First Ride Review: 2017 Moto Guzzi V9 Roamer

Can Mandello’s New Midsize Custom Goose its Competition?

2017 Moto Guzzi V9 Roamer review
The V9 Roamer picks up where the Moto Guzzi Nevada left off, filling the gap for a midsize custom.©Motorcyclist

They Say: "Beyond trends and appearances." We Say: "Not that far beyond."

Moto Guzzi brings us a new addition to the mid-sized custom segment with the 853cc V9 Bobber and V9 Roamer. Moto Guzzi says the new V9 is 90 percent new, including an engine reworked to meet Euro 4 emission standards. Aimed squarely at new riders, younger riders, and the growing segment of female motorcyclists, the V9 is designed to be an accessible standard with two different iterations for a slightly different ride. We'll focus on the more cruiser-like Roamer here.

But first, the engine. At the core of the new V9 is a 90-degree transversely mounted air-cooled V-twin—your classic Moto Guzzi engine, in other words. A so-called small block, to differentiate it from the larger Guzzis, the V9’s engine is based on the V7’s but sports new cases, heads, pistons and cylinders, as well as new piston cooling oil jets to go with a host of changes to the lubrication system. Moto Guzzi claims the 853cc mill churns out 54 horses at 6,250 rpm and 45.7 pound-feet of torque at 3,000 rpm, giving this midsize cruiser a modest dose of easily accessible power. (The last V7 we had put 40.5 hp to the rear wheel, so after a rough correction from claimed to actual rear-wheel horsepower, the V9 should be up by about 5 hp.) As we saddled up at Moto Guzzi’s Mandello del Lario factory, firing up the Italian V-twin brought about a respectable growl.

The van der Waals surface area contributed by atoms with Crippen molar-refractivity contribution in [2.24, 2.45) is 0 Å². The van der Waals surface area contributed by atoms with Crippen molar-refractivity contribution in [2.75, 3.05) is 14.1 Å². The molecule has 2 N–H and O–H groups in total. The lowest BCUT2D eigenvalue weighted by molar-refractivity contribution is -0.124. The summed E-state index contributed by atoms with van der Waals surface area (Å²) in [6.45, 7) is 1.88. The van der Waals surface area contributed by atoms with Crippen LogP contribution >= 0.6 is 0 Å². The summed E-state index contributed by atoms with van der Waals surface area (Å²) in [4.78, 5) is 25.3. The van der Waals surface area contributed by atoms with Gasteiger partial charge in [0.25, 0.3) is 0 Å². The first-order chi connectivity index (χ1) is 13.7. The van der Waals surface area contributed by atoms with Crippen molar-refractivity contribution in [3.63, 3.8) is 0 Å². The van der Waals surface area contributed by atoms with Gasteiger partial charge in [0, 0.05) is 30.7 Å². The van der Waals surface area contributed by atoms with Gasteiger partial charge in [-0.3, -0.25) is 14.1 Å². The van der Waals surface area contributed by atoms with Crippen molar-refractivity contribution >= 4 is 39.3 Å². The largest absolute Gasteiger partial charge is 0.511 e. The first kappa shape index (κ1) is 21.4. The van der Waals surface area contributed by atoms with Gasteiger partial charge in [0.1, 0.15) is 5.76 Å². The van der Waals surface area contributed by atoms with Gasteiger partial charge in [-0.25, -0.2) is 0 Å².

2017 Moto Guzzi V9 Roamer review, side view
“Bianco Classico” (white with red striping) is one of three V9 Roamer color options.©Motorcyclist

Throwing a leg over the V9, the 31-inch seat height is the first, most obvious feature to appeal to shorter and newer riders alike. Placement of the footpegs on both bikes creates almost a 90-degree bend in my 30-inch inseam legs, but turns out sharing leg space with engine heads made for a less than ideal foot position, and my knees started aching twenty minutes in. This could also be due to the V9's new teardrop tank that features a longitudinal crease reminiscent of an early '70s Corvette Stingray, leaving no carved out space for tucked in knees. Also, the footpegs are quite low, as I found myself scraping through a few of the many roundabouts through town. I'll admit it's likely we were rolling at a pace swifter than most cruiser riders will take, but still, these were not tight turns, and we weren't going that fast.